In 1928, having settled on an engine design, Valier and two colleagues built a rocket car powered by solid propellant rockets. It reached a speed of 145 miles an hour in test drives. But to go faster and eventually lift off the ground, Valier experimented with liquid fuels in his aircraft prototypes. On May 17, 1930, one of them exploded, making Valier the first casualty of the proto-space age.

8. Francis Edgar Stanley

When Francis Edgar Stanley was trying to make his own speedy vehicle, he turned to steam power. With his twin brother Freelan, he began developing a steam-powered car in 1897. By 1899, after establishing the Stanley Motor Carriage Company, the brothers had sold more than 200 “Stanley Steamers,” making them the most successful automakers in the U.S. Fueled by water vapor, the open-topped cars were faster than other early vehicles: One set a speed record for a steam-powered car of nearly 128 miles per hour.

The New York Herald noted, “Mr. Stanley and his brother always drove cars which embodied the latest handiwork of their plant.” But that handiwork turned lethal on July 31, 1918, when Francis Stanley’s personal Steamer overturned on Massachusetts’s Newburyport Turnpike, killing its maker.

9. Horace Lawson Hunley

It’s not just land-based vehicles that can be deadly. During the Civil War, the Union navy blockaded southern ports, and the Confederate government offered a $50,000 bounty to anyone who could sink one of the Union ships. A Confederate engineer named Horace Lawson Hunley accepted the challenge. In Mobile, Alabama, Hunley worked on two early submarines that failed, but his third attempt, the H.L. Hunley, proved its worth by sinking an old vessel in a demonstration. In a later test, however, five men died when the sub filled with water and sank.

Hunley was not deterred. After bringing the sub to Charleston, South Carolina, he mustered a new crew and continued the trials. During a standard exercise on October 15, 1863, the Hunley went down with all hands—and this time, its namesake was aboard. But that wasn’t the end of the sub’s story. Soon after, the submarine was raised from the harbor and brought into operation in the Confederate fleet. The Hunley did actually become the first submarine to sink a Union warship, but in doing so, it sank once more, and again the whole crew died.

10. Thomas Andrews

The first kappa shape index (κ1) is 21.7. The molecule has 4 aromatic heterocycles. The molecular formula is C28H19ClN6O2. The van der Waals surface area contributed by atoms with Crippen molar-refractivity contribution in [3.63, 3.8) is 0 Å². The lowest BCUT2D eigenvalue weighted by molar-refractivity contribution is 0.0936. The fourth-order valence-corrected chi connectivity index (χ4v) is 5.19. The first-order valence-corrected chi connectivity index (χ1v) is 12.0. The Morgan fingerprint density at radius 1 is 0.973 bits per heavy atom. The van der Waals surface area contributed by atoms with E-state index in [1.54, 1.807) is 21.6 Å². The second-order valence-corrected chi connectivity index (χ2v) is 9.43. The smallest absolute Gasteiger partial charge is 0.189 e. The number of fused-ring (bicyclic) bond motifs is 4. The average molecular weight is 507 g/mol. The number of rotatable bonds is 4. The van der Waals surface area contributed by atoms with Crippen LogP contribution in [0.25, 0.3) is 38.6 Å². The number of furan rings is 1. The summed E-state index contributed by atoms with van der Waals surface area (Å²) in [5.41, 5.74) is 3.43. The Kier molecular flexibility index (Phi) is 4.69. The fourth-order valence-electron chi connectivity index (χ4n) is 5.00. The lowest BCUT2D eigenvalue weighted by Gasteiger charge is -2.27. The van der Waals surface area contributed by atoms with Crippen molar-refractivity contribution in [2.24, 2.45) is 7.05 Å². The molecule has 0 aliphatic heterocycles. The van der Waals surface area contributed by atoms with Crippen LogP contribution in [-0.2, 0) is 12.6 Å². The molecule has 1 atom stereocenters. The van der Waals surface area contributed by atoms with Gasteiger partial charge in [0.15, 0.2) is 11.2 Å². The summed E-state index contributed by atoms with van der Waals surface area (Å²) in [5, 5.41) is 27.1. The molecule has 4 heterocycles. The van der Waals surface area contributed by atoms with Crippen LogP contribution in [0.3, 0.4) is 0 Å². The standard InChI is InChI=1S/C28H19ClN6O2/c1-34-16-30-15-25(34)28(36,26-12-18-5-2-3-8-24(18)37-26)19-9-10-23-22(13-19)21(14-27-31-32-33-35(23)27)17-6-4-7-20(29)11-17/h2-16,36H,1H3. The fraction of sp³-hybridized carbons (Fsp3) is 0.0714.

If Hunley’s sub sounds cursed, it can’t compare to the mythology of our next invention. Thomas Andrews was the managing director at Belfast’s Harland & Wolff shipyard and one of the naval architects of its most luxurious creation, the RMS Titanic.

Andrews went on the maiden voyage of the ship to supervise its performance at sea. The first three days of the voyage were uneventful, but after the ship hit an iceberg on the night of April 14, 1912, Andrews is said to have observed the damage with Captain Edward Smith and determined that the vessel had two hours left, at most.

Of course, verifying that account is basically impossible, given the ultimate fate of the two men, but the mythic overtones of the story have proven tempting to generations of storytellers. Fact very well may have blended with fiction over the years, but some details of the tragedy are undeniable. Andrews supposedly searched staterooms to urge skeptical passengers into lifeboats, knowing full well that there were too few seats for all of them. In the end, he went down with the Titanic, and his body was never recovered.

11. Jean François Pilâtre de Rozier

Jean François Pilâtre de Rozier, a French chemist, made the first human-powered, untethered balloon flight in 1783. Designed by the famed Montgolfier brothers, the balloon was fueled by a fire that heated the air inside the balloon, forcing it aloft.

The downside to the Montgolfiers’ design was the large amount of combustible fuel, such as hay, that had to be taken aboard. But hay wouldn’t provide enough power to achieve Rozier’s next goal of flying across the English Channel. He built upon the hot-air design and added a second balloon filled with hydrogen, a gas that’s lighter than air. Rozier believed the extra buoyancy could take him across the Channel.

Despite his background in chemistry, Rozier apparently forgot that hydrogen is also extremely flammable. As he soared across the French countryside on June 15, 1785, something went terribly wrong. The hydrogen balloon caught fire in mid-air and plummeted to the ground, making Rozier and his traveling companion the world’s first fatalities in a flight accident.

12. Otto Lilienthal

Otto Lilienthal was a 19th-century aviation pioneer who was inspired to study wing aerodynamics after observing birds’ movement. He invented a number of gliders and flying machines at his workshop near Berlin. One of them, dubbed the “normal glider,” had a 23-foot wingspan; the person operating the glider held on to supports underneath in a sitting position. To publicize his inventions, Lilienthal commissioned photographs showing the gliders in action. But the photos hid one problem: The normal glider was hard to steer.

During a test flight on August 9, 1896, Lilienthal’s glider suddenly stalled and pitched head-first toward the ground. Lilienthal was unable to regain control, and he crash-landed from a height of about 50 feet, breaking his neck. He died the next day, though his research into the mechanics of flight went on to influence the Wright brothers.

13. William Bullock

William Bullock made some key technological advances to the printing press. As a newspaper editor in the mid-19th century, Bullock sought to cut down on the labor required to print the news. He developed a rotary press that could be continually fed with paper, eliminating the need for constant manual feeding and increasing output to around 11,000 sheets per hour.

As with many new inventions, though, Bullock’s press could be wonky. On April 2, 1867, he was making adjustments with his foot to a press being installed at another newspaper’s offices. His leg became tangled in a moving belt and was crushed. A few days later, he developed gangrene and underwent amputation of his leg. Things got worse from there: He died from surgical complications.

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This post originally appeared on Mental Floss and was published October 12, 2021. This article is republished here with permission.